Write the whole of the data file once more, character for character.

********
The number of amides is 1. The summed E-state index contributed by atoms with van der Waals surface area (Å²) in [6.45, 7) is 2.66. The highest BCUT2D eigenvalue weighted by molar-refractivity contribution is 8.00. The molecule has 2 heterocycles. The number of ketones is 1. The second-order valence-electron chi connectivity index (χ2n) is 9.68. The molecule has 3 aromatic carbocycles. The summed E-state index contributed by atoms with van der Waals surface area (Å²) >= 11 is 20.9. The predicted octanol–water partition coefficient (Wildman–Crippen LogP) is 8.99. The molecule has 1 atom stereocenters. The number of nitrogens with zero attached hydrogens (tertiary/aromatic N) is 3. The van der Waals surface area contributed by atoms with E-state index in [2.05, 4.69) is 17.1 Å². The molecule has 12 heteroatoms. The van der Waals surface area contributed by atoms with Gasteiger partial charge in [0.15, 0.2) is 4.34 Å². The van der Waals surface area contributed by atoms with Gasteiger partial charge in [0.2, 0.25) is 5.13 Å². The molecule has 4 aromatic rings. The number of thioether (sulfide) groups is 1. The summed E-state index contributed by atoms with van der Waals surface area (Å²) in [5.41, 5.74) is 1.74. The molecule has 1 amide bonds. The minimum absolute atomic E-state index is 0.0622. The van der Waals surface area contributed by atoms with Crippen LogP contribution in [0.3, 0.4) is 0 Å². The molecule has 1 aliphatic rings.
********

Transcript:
The number of amides is 1. The summed E-state index contributed by atoms with van der Waals surface area (Å²) in [6.45, 7) is 2.66. The highest BCUT2D eigenvalue weighted by molar-refractivity contribution is 8.00. The molecule has 2 heterocycles. The number of ketones is 1. The second-order valence-electron chi connectivity index (χ2n) is 9.68. The molecule has 3 aromatic carbocycles. The summed E-state index contributed by atoms with van der Waals surface area (Å²) >= 11 is 20.9. The predicted octanol–water partition coefficient (Wildman–Crippen LogP) is 8.99. The molecule has 1 atom stereocenters. The number of nitrogens with zero attached hydrogens (tertiary/aromatic N) is 3. The van der Waals surface area contributed by atoms with E-state index in [2.05, 4.69) is 17.1 Å². The molecule has 12 heteroatoms. The van der Waals surface area contributed by atoms with Gasteiger partial charge in [0.15, 0.2) is 4.34 Å². The van der Waals surface area contributed by atoms with Gasteiger partial charge in [0.2, 0.25) is 5.13 Å². The molecule has 4 aromatic rings. The number of thioether (sulfide) groups is 1. The summed E-state index contributed by atoms with van der Waals surface area (Å²) in [5.41, 5.74) is 1.74. The molecule has 1 amide bonds. The minimum absolute atomic E-state index is 0.0622. The van der Waals surface area contributed by atoms with Crippen LogP contribution in [0.3, 0.4) is 0 Å². The molecule has 1 aliphatic rings.